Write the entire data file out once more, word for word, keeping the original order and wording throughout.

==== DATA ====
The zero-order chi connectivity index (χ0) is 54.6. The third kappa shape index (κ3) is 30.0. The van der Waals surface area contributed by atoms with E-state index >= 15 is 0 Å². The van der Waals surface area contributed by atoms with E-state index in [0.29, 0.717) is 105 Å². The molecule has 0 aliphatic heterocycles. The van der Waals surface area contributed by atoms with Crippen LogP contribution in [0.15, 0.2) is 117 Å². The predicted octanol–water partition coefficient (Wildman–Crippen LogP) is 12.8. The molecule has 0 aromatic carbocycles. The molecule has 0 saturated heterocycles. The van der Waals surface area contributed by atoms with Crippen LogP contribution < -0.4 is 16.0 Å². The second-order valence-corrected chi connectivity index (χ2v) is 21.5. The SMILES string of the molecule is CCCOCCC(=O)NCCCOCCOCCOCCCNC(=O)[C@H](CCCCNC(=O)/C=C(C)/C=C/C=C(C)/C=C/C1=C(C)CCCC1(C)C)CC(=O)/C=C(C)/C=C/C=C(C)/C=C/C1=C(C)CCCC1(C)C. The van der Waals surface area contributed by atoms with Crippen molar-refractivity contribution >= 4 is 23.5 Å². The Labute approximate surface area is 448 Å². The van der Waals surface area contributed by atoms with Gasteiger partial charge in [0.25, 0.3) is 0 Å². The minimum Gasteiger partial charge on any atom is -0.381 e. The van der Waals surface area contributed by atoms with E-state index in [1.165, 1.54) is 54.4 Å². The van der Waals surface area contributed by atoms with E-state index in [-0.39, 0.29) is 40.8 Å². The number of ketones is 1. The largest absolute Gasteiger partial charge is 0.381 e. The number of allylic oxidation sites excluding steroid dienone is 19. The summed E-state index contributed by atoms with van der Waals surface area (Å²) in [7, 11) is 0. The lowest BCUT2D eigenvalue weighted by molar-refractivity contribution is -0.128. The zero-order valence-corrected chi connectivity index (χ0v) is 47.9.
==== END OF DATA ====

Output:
The zero-order chi connectivity index (χ0) is 54.6. The third kappa shape index (κ3) is 30.0. The van der Waals surface area contributed by atoms with E-state index >= 15 is 0 Å². The van der Waals surface area contributed by atoms with E-state index in [0.29, 0.717) is 105 Å². The molecule has 0 aliphatic heterocycles. The van der Waals surface area contributed by atoms with Crippen LogP contribution in [0.15, 0.2) is 117 Å². The predicted octanol–water partition coefficient (Wildman–Crippen LogP) is 12.8. The molecule has 0 aromatic carbocycles. The molecule has 0 saturated heterocycles. The van der Waals surface area contributed by atoms with Crippen LogP contribution < -0.4 is 16.0 Å². The second-order valence-corrected chi connectivity index (χ2v) is 21.5. The SMILES string of the molecule is CCCOCCC(=O)NCCCOCCOCCOCCCNC(=O)[C@H](CCCCNC(=O)/C=C(C)/C=C/C=C(C)/C=C/C1=C(C)CCCC1(C)C)CC(=O)/C=C(C)/C=C/C=C(C)/C=C/C1=C(C)CCCC1(C)C. The van der Waals surface area contributed by atoms with Crippen molar-refractivity contribution >= 4 is 23.5 Å². The Labute approximate surface area is 448 Å². The van der Waals surface area contributed by atoms with Gasteiger partial charge in [0.25, 0.3) is 0 Å². The minimum Gasteiger partial charge on any atom is -0.381 e. The van der Waals surface area contributed by atoms with E-state index in [1.165, 1.54) is 54.4 Å². The van der Waals surface area contributed by atoms with E-state index in [-0.39, 0.29) is 40.8 Å². The number of ketones is 1. The largest absolute Gasteiger partial charge is 0.381 e. The number of allylic oxidation sites excluding steroid dienone is 19. The summed E-state index contributed by atoms with van der Waals surface area (Å²) in [7, 11) is 0. The lowest BCUT2D eigenvalue weighted by molar-refractivity contribution is -0.128. The zero-order valence-corrected chi connectivity index (χ0v) is 47.9.